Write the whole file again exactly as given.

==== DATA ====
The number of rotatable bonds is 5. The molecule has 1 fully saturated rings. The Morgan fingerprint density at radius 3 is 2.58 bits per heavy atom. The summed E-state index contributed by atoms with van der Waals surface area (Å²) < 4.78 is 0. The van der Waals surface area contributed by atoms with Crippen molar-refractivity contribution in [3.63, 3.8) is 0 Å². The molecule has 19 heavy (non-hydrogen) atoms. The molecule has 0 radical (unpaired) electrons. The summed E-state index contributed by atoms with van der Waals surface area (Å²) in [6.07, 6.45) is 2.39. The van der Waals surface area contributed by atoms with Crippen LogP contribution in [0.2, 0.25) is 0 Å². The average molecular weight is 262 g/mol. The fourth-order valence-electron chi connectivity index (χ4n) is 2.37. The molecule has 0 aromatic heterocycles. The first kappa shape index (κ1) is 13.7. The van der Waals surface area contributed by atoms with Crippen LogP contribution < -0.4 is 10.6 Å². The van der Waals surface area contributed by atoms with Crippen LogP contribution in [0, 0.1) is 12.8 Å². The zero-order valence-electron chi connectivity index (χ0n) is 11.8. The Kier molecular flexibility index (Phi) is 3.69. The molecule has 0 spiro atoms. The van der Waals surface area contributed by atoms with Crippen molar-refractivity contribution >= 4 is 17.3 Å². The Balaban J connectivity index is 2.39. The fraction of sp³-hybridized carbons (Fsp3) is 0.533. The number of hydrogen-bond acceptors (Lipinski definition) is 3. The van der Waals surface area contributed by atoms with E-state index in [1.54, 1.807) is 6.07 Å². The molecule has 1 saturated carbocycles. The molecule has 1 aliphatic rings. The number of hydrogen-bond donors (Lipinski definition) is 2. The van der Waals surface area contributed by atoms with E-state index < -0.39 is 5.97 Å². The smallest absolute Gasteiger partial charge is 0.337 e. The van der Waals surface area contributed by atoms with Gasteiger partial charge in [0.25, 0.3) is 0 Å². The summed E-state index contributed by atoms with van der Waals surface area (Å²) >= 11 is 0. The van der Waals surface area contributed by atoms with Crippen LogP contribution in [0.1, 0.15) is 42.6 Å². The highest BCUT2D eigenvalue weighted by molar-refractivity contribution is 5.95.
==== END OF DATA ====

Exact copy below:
The number of rotatable bonds is 5. The molecule has 1 fully saturated rings. The Morgan fingerprint density at radius 3 is 2.58 bits per heavy atom. The summed E-state index contributed by atoms with van der Waals surface area (Å²) < 4.78 is 0. The van der Waals surface area contributed by atoms with Crippen molar-refractivity contribution in [3.63, 3.8) is 0 Å². The molecule has 19 heavy (non-hydrogen) atoms. The molecule has 0 radical (unpaired) electrons. The summed E-state index contributed by atoms with van der Waals surface area (Å²) in [6.07, 6.45) is 2.39. The van der Waals surface area contributed by atoms with Crippen LogP contribution in [0.2, 0.25) is 0 Å². The average molecular weight is 262 g/mol. The fourth-order valence-electron chi connectivity index (χ4n) is 2.37. The molecule has 0 aromatic heterocycles. The first kappa shape index (κ1) is 13.7. The van der Waals surface area contributed by atoms with Crippen LogP contribution < -0.4 is 10.6 Å². The van der Waals surface area contributed by atoms with Crippen LogP contribution in [0, 0.1) is 12.8 Å². The zero-order valence-electron chi connectivity index (χ0n) is 11.8. The Kier molecular flexibility index (Phi) is 3.69. The molecule has 0 spiro atoms. The van der Waals surface area contributed by atoms with Crippen molar-refractivity contribution >= 4 is 17.3 Å². The Balaban J connectivity index is 2.39. The fraction of sp³-hybridized carbons (Fsp3) is 0.533. The number of hydrogen-bond acceptors (Lipinski definition) is 3. The van der Waals surface area contributed by atoms with E-state index in [1.54, 1.807) is 6.07 Å². The molecule has 1 saturated carbocycles. The molecule has 1 aliphatic rings. The number of hydrogen-bond donors (Lipinski definition) is 2. The van der Waals surface area contributed by atoms with E-state index < -0.39 is 5.97 Å². The smallest absolute Gasteiger partial charge is 0.337 e. The van der Waals surface area contributed by atoms with Gasteiger partial charge in [0.25, 0.3) is 0 Å². The summed E-state index contributed by atoms with van der Waals surface area (Å²) >= 11 is 0. The van der Waals surface area contributed by atoms with Crippen LogP contribution in [0.1, 0.15) is 42.6 Å². The highest BCUT2D eigenvalue weighted by molar-refractivity contribution is 5.95.